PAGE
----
Alberto Socarras[Editor’s note: While working on my book The Flute in Jazz: Window on World Music I was able to report some information about Alberto Socarrás in my initial chapter No Need for Flutes (p.13) I also included a recording of the Socarrás solo on Shootin’ The Pistol in my documentary movie also called The Flute in Jazz. However, the information I included on Socarrás was not as complete as I would have liked, so it was a great pleasure to find that Aleisha Ward has provided a fuller account of his very significant contribution to the very beginnings of the history of jazz flute performance. See: www.fluteinjazz.com PW]
Alberto Socarrás was born on September 18 sometime between 1901 and 1908* in Manzanillo, Oriente, Cuba into a musical family. He began learning flute and clarinet when he was young. He would later teach himself saxophone from Rudy Wiedeoft records.
Socarrás studied formally at Conservatoire Santiago de Cuba and by the mid-1920s Socarrás had moved to Havana and was playing with his sister Estrella (a violinist) in Arquimedes Pous‘ theatre orchestra. In addition to the Pous orchestra he may have also played with some early jazz bands in Havana, which (if he did), would have stood him in good stead later in his career.
In late 1926/early 1927 Socarrás immigrated to the United States and settled in New York. He quickly gained a foothold on the New York scene playing in dance and jazz bands and in recording studios as a session musician. By June of that year Socarrás had met pianist and bandleader Clarence Williams and was invited to be part of a recording date in July. During this date Socarrás what is most likely the first jazz flute solo on Shootin’ the Pistol where he plays an improvised obbligato line over the ensemble lines. Although the solo lasts only 24 measures (about 20 or 30 seconds), this was a significant moment for the flute in jazz. Until now it had been considered too hard to record- and there was also the fact that there were very few jazz musicians who played the flute well enough to be recorded. Socarrás continued his connection with Williams into the 1930s recording flute (and also clarinet and saxophone) with his bands, but very few of the recordings have solos. (See Jan Evensmo: http://www.jazzarcheology.com/artists/alberto_socarras.pdf for more details)
In the late 1920s and early 1930s Socarrás also played in bands for Broadway revues, such as the Famous Blackbirds of 1928 (whom he played for until their 1933 production), and began to lead his own bands on tours around the United States, Caribbean and in Europe. Of particular note are his 1934 tour billed as Alberto Socarrás and his Magic Flute Orchestra and his tour of Europe in the same year leading the all-female band Anacoana from Cuba. In addition to these activities Socarrás still made time to play jazz, playing with the bands of Benny Carter in 1933, Sam Wooding in 1935 and Erskine Hawkins in 1937 among others.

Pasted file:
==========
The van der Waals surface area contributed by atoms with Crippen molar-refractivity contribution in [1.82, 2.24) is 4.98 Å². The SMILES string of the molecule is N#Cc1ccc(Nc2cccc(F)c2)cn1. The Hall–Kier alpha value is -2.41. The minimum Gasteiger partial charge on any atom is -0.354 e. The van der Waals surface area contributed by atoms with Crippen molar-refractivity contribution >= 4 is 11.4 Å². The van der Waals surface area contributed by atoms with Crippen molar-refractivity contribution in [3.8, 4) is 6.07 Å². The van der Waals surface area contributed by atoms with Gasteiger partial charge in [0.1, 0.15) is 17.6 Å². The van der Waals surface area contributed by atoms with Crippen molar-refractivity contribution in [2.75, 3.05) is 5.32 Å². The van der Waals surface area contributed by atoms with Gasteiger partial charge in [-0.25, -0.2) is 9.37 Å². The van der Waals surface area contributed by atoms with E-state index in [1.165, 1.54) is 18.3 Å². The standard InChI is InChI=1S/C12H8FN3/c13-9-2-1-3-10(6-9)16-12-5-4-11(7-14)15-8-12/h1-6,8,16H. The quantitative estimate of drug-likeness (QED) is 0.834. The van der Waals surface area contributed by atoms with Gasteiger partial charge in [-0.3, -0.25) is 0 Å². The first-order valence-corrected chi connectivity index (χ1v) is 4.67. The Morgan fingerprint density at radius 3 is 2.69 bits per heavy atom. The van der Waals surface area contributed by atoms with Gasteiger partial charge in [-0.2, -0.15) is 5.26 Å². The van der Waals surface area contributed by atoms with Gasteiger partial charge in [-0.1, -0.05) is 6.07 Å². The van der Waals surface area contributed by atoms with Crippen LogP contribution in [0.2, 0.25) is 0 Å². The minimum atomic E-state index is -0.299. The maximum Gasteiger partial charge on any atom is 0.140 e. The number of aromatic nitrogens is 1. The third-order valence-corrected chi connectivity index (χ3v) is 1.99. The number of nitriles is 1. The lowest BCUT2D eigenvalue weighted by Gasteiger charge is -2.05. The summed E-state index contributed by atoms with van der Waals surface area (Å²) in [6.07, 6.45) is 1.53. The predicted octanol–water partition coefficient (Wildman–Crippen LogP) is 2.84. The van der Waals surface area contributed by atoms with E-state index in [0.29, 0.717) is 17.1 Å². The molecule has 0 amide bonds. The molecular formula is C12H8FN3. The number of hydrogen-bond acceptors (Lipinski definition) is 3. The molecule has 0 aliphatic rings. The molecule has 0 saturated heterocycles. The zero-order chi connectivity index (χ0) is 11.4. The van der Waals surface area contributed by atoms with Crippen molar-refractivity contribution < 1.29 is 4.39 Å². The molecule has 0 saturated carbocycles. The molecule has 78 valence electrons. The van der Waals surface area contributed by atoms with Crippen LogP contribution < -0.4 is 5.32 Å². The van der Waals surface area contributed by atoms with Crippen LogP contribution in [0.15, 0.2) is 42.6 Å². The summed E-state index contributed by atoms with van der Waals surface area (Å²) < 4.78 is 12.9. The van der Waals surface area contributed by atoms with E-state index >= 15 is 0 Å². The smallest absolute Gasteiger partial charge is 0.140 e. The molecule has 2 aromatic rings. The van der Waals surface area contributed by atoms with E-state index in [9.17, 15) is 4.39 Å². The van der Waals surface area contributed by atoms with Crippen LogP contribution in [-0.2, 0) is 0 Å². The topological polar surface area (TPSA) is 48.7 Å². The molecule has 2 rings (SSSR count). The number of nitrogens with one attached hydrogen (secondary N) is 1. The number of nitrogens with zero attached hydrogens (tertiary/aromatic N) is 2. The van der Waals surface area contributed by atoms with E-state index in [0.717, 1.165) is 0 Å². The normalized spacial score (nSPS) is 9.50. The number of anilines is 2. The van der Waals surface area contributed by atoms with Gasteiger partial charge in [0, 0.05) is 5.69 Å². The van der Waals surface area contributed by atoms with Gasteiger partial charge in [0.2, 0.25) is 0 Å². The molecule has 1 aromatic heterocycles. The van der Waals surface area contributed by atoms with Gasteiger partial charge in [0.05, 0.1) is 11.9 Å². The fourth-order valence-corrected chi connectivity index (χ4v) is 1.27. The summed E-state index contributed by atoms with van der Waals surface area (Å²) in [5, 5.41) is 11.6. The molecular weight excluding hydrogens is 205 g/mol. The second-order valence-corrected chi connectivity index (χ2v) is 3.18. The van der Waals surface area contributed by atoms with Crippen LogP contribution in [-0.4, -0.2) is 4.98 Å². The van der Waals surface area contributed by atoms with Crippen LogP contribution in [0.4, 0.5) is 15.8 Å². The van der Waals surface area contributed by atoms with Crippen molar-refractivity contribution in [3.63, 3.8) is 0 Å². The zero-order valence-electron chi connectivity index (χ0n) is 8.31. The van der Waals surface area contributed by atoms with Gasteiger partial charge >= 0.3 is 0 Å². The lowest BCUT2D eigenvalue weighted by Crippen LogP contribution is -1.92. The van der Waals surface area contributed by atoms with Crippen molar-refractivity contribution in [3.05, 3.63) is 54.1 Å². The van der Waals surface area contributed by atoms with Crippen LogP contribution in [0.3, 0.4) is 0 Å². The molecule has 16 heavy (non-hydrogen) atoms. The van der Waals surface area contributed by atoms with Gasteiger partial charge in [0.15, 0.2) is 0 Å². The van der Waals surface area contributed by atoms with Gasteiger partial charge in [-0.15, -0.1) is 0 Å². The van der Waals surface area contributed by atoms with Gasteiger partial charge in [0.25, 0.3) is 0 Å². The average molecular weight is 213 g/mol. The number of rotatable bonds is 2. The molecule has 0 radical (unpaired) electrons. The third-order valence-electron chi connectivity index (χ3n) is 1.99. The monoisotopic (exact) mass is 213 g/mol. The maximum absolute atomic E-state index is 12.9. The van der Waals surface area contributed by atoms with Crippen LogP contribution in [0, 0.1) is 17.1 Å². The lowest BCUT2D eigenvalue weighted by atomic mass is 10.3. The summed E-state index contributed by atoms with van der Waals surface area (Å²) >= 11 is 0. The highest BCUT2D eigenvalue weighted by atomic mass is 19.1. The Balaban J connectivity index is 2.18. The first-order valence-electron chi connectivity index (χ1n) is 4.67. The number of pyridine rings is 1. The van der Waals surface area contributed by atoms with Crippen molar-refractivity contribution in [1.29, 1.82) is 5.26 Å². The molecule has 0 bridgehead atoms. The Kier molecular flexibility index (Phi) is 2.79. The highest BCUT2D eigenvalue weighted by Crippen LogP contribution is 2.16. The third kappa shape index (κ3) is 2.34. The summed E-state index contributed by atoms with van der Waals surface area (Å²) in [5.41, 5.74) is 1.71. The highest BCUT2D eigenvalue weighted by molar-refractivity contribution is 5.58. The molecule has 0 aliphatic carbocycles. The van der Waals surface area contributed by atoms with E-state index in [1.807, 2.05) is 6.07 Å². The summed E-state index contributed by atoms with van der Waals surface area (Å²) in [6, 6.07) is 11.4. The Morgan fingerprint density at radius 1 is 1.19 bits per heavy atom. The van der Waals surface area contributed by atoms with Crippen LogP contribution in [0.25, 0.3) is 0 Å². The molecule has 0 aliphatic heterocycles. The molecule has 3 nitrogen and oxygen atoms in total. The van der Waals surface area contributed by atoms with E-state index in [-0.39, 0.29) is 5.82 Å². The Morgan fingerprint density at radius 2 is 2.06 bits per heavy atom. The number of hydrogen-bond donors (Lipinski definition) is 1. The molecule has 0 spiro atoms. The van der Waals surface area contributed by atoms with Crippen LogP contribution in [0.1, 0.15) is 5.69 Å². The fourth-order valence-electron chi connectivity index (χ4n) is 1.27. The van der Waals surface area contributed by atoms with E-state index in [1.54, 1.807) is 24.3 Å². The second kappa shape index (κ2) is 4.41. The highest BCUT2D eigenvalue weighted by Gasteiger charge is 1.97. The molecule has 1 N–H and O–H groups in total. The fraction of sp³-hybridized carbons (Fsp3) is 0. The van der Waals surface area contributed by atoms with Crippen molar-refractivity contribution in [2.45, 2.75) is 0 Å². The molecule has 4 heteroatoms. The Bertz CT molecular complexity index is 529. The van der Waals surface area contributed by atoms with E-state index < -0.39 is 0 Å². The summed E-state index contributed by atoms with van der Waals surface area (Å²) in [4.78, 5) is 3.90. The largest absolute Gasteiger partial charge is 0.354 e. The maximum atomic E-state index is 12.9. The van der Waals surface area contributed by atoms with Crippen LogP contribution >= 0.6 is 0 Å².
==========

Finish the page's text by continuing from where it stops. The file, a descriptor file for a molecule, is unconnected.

In 1938 Socarrás formed a Latin band at New York’s Savoy Ballroom, which included a young Dizzy Gillespie on trumpet. In his biography To Be Or Not To…Bop Gillespie noted that Socarrás “had the most perfect vibrato of any flutist I’ve ever heard. Man, he sounded like a bird on that flute.” This band is where Gillespie first started to really learn about Latin, and specifically Cuban music, which became an important influence on Dizzy and the formation of the Latin-Jazz movement of the 1940s.
Although Jan Evensmo Socarrás’ discography cites that the last known recording of Socarrás is from 1949, it appears that he did in fact record on flute into the 1960s at least. However, his flute recordings were relatively rare, although it seems that he played flute on live gigs on a very regular basis, and probably used flute in the television work he did in the 1950s for The Twilight Zone. Socarrás mostly retired from live performance in the 1960s preferring to focus on teaching with some recording on the side until his death in New York in 1987.
*As I have stated elsewhere Socarrás used both 1901 and 1908 as his birth year. While the latter is the most commonly accepted birth date Cuban music specialist Leonardo Acosta believes that he was born somewhere between these two dates- possibly about 1905.
Aleisha Ward runs the music library at the University of Auckland in New Zealand. She has written extensively on Pioneers of Jazz Flute.
A Taster of Socarrás’s flute playing:
Alberto Socarrás and his Magic Flute Orchestra: Hora Staccato Mambo c.1958
Alberto Socarrás and unknown band: Historia de un Amor (Carlos Mareta Almarán) c.1960s
Alberto Socarrás and his Orchestra: Caravan (Juan Tizol) c.1954-1955
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